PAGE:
It wasn’t the best of times, it quickly became the worst of times. This classic Dickens’ line sets the scene, mutatis mutandis, for a modern tale of two cities that turned to derivatives in time of need. As the old century rolls into the new, political inertia pushes both Athens and Detroit to source more debt and hedge, for better or for worse, with sophisticated derivatives. But when the market turns against them, they find their fate far worse than when they began. Act one of this story opens in Athens in 2001. The Greek government is caught between a rock and a hard place. On the one hand, they have US Dollar and Japanese Yen debt worth around $10 bn euros. On the other hand, Greece has just entered the Eurozone and is required by the Maastricht Treaty to…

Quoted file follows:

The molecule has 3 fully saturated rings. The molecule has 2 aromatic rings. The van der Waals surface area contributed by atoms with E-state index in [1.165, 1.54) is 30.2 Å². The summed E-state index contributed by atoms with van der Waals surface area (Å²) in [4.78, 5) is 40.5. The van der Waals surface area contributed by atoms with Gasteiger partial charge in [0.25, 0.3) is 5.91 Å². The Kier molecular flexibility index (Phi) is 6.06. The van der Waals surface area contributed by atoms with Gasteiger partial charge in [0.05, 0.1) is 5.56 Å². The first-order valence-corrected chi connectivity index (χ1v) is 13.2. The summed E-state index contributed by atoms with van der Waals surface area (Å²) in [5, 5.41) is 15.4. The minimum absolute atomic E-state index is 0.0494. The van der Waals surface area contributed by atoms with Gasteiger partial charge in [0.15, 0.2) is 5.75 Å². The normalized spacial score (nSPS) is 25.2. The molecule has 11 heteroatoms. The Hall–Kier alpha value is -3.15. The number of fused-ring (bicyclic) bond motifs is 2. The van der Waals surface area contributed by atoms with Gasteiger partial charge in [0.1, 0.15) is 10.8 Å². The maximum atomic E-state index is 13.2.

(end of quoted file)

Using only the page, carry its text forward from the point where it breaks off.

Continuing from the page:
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EUROZONE DISSOLUTION Editor’s note: This is part one of a three-part series on a hypothetical breakup of the Eurozone, and the corresponding currency and derivative contract issues that could follow. A long time ago, in a monetary union far, far away… The alliance had been a dream for many years, and when the euro was introduced on January 1, 1999, bells rang out and people danced in the streets, speaking many languages, but promising to spend, save, and invest in one common currency. Eleven sovereign states had met the convergence criteria and adopted the euro that day, agreeing to fiscal and monetary constraints intended to keep the union strong. Soon, six more nations would follow suit and adopt the new currency, expanding the Eurozone and economic benefits contained therein. But then, a crisis arose. No one expected a global credit…

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